Format

Send to

Choose Destination
Bioresour Technol. 2005 Jun;96(9):985-1002. Epub 2004 Nov 26.

Refining sweet sorghum to ethanol and sugar: economic trade-offs in the context of North China.

Author information

1
Laboratory of Energy Systems, Swiss Federal Institute of Technology, CH-1015 Lausanne, Switzerland. edgard.gnansounou@epfl.ch

Abstract

Reducing the use of non-renewable fossil energy reserves together with improving the environment are two important reasons that drive interest in the use of bioethanol as an automotive fuel. Conversion of sugar and starch to ethanol has been proven at an industrial scale in Brazil and the United States, respectively, and this alcohol has been able to compete with conventional gasoline due to various incentives. In this paper, we examined making ethanol from the sugar extracted from the juice of sweet sorghum and/or from the hemicellulose and cellulose in the residual sorghum bagasse versus selling the sugar from the juice or burning the bagasse to make electricity in four scenarios in the context of North China. In general terms, the production of ethanol from the hemicellulose and cellulose in bagasse was more favorable than burning it to make power, but the relative merits of making ethanol or sugar from the juice was very sensitive to the price of sugar in China. This result was confirmed by both process economics and analysis of opportunity costs. Thus, a flexible plant capable of making both sugar and fuel-ethanol from the juice is recommended. Overall, ethanol production from sorghum bagasse appears very favorable, but other agricultural residues such as corn stover and rice hulls would likely provide a more attractive feedstock for making ethanol in the medium and long term due to their extensive availability in North China and their independence from other markets. Furthermore, the process for residue conversion was based on particular design assumptions, and other technologies could enhance competitiveness while considerations such as perceived risk could impede applications.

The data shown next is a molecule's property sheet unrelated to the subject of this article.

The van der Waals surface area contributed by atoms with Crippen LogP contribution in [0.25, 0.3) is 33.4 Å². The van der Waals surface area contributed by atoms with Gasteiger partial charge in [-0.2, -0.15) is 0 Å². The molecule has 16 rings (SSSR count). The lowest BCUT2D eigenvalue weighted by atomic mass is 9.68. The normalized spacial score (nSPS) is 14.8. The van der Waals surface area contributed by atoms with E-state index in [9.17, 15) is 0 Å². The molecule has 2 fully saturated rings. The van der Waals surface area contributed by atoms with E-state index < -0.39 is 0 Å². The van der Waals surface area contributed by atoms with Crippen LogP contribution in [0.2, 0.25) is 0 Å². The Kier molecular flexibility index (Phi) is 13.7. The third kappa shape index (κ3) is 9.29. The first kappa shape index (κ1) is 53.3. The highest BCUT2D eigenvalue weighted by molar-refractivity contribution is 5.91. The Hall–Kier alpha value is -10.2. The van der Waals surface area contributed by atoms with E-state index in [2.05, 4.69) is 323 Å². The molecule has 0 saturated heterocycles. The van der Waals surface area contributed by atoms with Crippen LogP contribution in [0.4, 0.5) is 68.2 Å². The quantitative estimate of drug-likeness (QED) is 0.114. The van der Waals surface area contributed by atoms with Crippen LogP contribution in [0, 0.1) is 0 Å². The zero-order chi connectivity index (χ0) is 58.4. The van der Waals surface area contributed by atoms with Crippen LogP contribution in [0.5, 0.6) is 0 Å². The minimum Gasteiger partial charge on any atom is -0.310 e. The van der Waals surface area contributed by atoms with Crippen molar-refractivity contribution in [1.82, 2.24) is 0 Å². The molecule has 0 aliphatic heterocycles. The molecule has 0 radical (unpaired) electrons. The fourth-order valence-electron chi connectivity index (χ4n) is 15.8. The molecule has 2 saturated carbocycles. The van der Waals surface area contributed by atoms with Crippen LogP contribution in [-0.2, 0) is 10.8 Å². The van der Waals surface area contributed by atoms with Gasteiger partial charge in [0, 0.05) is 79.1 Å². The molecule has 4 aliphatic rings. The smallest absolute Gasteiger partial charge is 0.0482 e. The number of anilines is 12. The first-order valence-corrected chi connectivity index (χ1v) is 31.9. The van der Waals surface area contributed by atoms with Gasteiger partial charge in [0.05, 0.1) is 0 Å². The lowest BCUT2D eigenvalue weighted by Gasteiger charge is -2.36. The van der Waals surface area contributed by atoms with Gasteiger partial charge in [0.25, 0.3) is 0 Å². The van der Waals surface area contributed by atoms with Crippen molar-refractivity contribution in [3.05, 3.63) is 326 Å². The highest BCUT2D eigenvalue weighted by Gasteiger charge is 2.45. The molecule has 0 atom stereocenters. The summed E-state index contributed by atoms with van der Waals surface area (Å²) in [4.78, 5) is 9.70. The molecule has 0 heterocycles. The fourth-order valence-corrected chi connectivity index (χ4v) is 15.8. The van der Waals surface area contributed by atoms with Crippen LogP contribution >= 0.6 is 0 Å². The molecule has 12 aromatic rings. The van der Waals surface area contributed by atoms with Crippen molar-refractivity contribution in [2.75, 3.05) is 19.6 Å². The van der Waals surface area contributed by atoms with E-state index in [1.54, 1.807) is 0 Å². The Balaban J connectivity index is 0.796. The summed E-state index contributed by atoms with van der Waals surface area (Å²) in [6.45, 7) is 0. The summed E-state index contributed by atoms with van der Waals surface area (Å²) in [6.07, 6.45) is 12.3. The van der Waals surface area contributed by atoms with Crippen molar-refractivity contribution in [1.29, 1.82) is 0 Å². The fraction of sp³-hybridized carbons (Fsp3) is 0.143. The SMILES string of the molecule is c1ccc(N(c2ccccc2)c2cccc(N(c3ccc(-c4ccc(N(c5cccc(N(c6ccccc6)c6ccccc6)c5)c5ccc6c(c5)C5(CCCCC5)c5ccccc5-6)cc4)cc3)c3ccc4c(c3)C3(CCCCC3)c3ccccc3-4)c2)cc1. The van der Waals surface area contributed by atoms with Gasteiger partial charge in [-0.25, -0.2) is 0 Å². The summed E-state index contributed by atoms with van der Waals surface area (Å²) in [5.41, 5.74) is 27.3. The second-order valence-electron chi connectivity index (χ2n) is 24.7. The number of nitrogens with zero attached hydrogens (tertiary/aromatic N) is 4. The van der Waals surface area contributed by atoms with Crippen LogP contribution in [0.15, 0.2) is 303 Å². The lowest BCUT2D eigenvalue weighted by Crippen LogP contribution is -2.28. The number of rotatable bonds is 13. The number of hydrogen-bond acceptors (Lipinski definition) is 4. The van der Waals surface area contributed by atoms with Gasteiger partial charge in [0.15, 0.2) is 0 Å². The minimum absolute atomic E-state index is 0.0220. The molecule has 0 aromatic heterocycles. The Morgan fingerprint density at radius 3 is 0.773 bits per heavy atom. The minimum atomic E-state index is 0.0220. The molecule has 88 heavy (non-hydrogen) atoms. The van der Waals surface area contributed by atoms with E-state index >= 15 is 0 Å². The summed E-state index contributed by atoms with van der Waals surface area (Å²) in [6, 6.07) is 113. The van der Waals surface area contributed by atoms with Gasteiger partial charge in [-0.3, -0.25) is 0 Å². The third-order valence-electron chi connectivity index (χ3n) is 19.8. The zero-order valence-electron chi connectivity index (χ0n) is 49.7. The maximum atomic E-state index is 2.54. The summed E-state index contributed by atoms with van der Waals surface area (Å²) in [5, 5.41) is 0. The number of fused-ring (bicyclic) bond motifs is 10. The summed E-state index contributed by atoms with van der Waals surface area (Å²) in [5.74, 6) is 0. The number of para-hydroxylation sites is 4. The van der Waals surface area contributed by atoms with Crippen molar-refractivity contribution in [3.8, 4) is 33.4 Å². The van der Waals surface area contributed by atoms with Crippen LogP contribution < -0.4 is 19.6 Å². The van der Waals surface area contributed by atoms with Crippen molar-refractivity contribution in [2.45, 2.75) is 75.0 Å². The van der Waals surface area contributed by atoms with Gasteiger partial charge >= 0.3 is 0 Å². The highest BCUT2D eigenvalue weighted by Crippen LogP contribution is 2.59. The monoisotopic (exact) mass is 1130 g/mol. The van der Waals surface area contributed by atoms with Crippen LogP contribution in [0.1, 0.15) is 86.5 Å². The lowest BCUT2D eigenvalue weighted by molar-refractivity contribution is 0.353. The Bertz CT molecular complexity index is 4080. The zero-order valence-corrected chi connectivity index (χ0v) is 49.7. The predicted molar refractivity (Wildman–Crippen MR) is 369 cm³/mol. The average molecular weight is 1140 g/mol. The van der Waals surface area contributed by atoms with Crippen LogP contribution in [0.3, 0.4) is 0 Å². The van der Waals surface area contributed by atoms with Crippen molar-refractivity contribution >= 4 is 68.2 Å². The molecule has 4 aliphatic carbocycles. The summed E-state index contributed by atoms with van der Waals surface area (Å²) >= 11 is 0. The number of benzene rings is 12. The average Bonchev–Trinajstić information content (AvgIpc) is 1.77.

PMID:
15668196
DOI:
10.1016/j.biortech.2004.09.015
[Indexed for MEDLINE]

Supplemental Content

Full text links

Icon for Elsevier Science
Loading ...
Support Center